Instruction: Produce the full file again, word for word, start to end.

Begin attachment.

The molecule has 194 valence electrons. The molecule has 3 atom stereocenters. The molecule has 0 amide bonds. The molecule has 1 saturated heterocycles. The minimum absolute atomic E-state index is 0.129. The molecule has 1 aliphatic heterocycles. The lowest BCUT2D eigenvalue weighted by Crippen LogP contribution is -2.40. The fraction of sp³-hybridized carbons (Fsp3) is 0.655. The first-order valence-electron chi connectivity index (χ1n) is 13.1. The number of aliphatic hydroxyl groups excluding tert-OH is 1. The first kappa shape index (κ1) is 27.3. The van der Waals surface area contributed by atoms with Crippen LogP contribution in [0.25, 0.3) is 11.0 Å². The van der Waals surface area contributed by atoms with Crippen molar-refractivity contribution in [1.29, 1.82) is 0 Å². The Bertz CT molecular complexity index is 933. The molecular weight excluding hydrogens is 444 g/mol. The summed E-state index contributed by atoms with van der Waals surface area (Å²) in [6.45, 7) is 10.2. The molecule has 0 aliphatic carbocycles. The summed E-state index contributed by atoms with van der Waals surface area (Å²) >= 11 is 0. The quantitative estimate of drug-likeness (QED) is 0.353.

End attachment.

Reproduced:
The molecule has 194 valence electrons. The molecule has 3 atom stereocenters. The molecule has 0 amide bonds. The molecule has 1 saturated heterocycles. The minimum absolute atomic E-state index is 0.129. The molecule has 1 aliphatic heterocycles. The lowest BCUT2D eigenvalue weighted by Crippen LogP contribution is -2.40. The fraction of sp³-hybridized carbons (Fsp3) is 0.655. The first-order valence-electron chi connectivity index (χ1n) is 13.1. The number of aliphatic hydroxyl groups excluding tert-OH is 1. The first kappa shape index (κ1) is 27.3. The van der Waals surface area contributed by atoms with Crippen LogP contribution in [0.25, 0.3) is 11.0 Å². The van der Waals surface area contributed by atoms with Crippen molar-refractivity contribution in [1.29, 1.82) is 0 Å². The Bertz CT molecular complexity index is 933. The molecular weight excluding hydrogens is 444 g/mol. The summed E-state index contributed by atoms with van der Waals surface area (Å²) in [6.45, 7) is 10.2. The molecule has 0 aliphatic carbocycles. The summed E-state index contributed by atoms with van der Waals surface area (Å²) >= 11 is 0. The quantitative estimate of drug-likeness (QED) is 0.353.